It starts at 4am as the morning dairy crew pushes the cows in from pasture. The morning milker preps the machines for while the feeder grains the cows and feeds the heifers and calves. As the milking gets underway at 4:30am, the feeder also tends to a slew of chores throughout the morning, including scraping loafing sheds and fixing fencing. When milking is done, around 6am, the crew pushes the cows out to pasture (or to the loafing shed in winter). The “late” crew arrives at 7am, allowing some overlap for the staff to check-in with a short coffee break. They’ll jump in with chores like bedding barns and making sure all the equipment in and around the barn is working. The morning crew’s day ends around 1pm, and the afternoon schedule of chores and milking and feeding wraps by 5pm. Of course, there’s the evening night check on the heard. And over the course of the year there’s breeding, health checks, calving, setting up pastures, training heifers, staff training, public programs and more. As any farmer will tell you, there’s always work to be done.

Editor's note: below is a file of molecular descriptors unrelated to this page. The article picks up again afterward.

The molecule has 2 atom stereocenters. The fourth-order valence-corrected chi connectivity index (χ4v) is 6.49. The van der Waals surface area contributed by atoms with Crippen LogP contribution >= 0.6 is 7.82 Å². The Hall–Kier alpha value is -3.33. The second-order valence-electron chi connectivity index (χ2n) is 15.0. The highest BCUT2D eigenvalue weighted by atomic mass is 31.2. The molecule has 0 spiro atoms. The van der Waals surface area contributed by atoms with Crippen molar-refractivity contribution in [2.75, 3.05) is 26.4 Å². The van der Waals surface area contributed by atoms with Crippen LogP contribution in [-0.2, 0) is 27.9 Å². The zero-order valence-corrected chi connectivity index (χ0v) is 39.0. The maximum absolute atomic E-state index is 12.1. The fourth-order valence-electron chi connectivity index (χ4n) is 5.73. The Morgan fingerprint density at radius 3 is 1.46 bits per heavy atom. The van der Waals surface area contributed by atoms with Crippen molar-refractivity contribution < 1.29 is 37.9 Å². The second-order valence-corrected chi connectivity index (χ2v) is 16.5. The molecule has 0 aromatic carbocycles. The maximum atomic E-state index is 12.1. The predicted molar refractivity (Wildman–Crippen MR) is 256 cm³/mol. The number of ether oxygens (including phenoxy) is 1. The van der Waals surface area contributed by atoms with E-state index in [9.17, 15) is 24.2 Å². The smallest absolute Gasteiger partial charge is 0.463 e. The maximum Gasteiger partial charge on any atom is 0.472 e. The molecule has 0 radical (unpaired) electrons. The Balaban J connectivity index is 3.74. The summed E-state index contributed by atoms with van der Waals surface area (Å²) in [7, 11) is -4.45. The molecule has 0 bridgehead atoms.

Cows eat for about six hours a day, nap on and off for about four hours a day and chew their cud for about eight hours. One dairy cow drinks about a bathtub of water a day and eats approximately 63 pounds of grains, grass and hay. The dairy staff ensures that the cow’s diet is well balanced in order to produce high quality milk and dairy products. One dairy cow produces about 6 gallons or 50 pounds of milk a day. That means the farm has more than 550 gallons of farm-fresh milk a week to sell locally, some in the form of fluid milk and some the form of value-added dairy products, namely cheese and butter (and yogurt coming soon!).